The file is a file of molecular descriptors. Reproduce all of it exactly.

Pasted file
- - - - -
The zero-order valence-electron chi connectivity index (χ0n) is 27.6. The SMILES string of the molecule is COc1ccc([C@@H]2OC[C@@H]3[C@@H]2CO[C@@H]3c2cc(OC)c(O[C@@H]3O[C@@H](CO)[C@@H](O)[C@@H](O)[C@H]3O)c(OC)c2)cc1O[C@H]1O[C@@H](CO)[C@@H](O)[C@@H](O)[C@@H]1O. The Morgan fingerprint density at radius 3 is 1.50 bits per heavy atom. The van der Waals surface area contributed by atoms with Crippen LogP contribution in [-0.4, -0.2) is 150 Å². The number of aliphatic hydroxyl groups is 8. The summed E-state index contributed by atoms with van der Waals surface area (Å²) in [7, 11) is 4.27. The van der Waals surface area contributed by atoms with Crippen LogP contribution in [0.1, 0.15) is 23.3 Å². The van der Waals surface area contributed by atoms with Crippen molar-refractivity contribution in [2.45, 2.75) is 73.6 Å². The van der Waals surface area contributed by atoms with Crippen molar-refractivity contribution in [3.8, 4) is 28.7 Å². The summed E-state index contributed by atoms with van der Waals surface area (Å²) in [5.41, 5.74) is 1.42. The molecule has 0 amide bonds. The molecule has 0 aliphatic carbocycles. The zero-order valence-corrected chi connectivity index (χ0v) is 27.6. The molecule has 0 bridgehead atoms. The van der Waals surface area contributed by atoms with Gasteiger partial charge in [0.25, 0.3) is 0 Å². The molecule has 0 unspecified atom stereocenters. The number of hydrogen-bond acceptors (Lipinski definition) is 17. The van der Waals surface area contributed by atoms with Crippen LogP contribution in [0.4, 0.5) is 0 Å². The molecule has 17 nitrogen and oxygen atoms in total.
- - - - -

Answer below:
The zero-order valence-electron chi connectivity index (χ0n) is 27.6. The SMILES string of the molecule is COc1ccc([C@@H]2OC[C@@H]3[C@@H]2CO[C@@H]3c2cc(OC)c(O[C@@H]3O[C@@H](CO)[C@@H](O)[C@@H](O)[C@H]3O)c(OC)c2)cc1O[C@H]1O[C@@H](CO)[C@@H](O)[C@@H](O)[C@@H]1O. The Morgan fingerprint density at radius 3 is 1.50 bits per heavy atom. The van der Waals surface area contributed by atoms with Crippen LogP contribution in [-0.4, -0.2) is 150 Å². The number of aliphatic hydroxyl groups is 8. The summed E-state index contributed by atoms with van der Waals surface area (Å²) in [7, 11) is 4.27. The van der Waals surface area contributed by atoms with Crippen LogP contribution in [0.1, 0.15) is 23.3 Å². The van der Waals surface area contributed by atoms with Crippen molar-refractivity contribution in [2.45, 2.75) is 73.6 Å². The van der Waals surface area contributed by atoms with Crippen molar-refractivity contribution in [3.8, 4) is 28.7 Å². The summed E-state index contributed by atoms with van der Waals surface area (Å²) in [5.41, 5.74) is 1.42. The molecule has 0 amide bonds. The molecule has 0 aliphatic carbocycles. The zero-order valence-corrected chi connectivity index (χ0v) is 27.6. The molecule has 0 bridgehead atoms. The van der Waals surface area contributed by atoms with Gasteiger partial charge in [0.25, 0.3) is 0 Å². The molecule has 0 unspecified atom stereocenters. The number of hydrogen-bond acceptors (Lipinski definition) is 17. The van der Waals surface area contributed by atoms with Crippen LogP contribution in [0.4, 0.5) is 0 Å². The molecule has 17 nitrogen and oxygen atoms in total.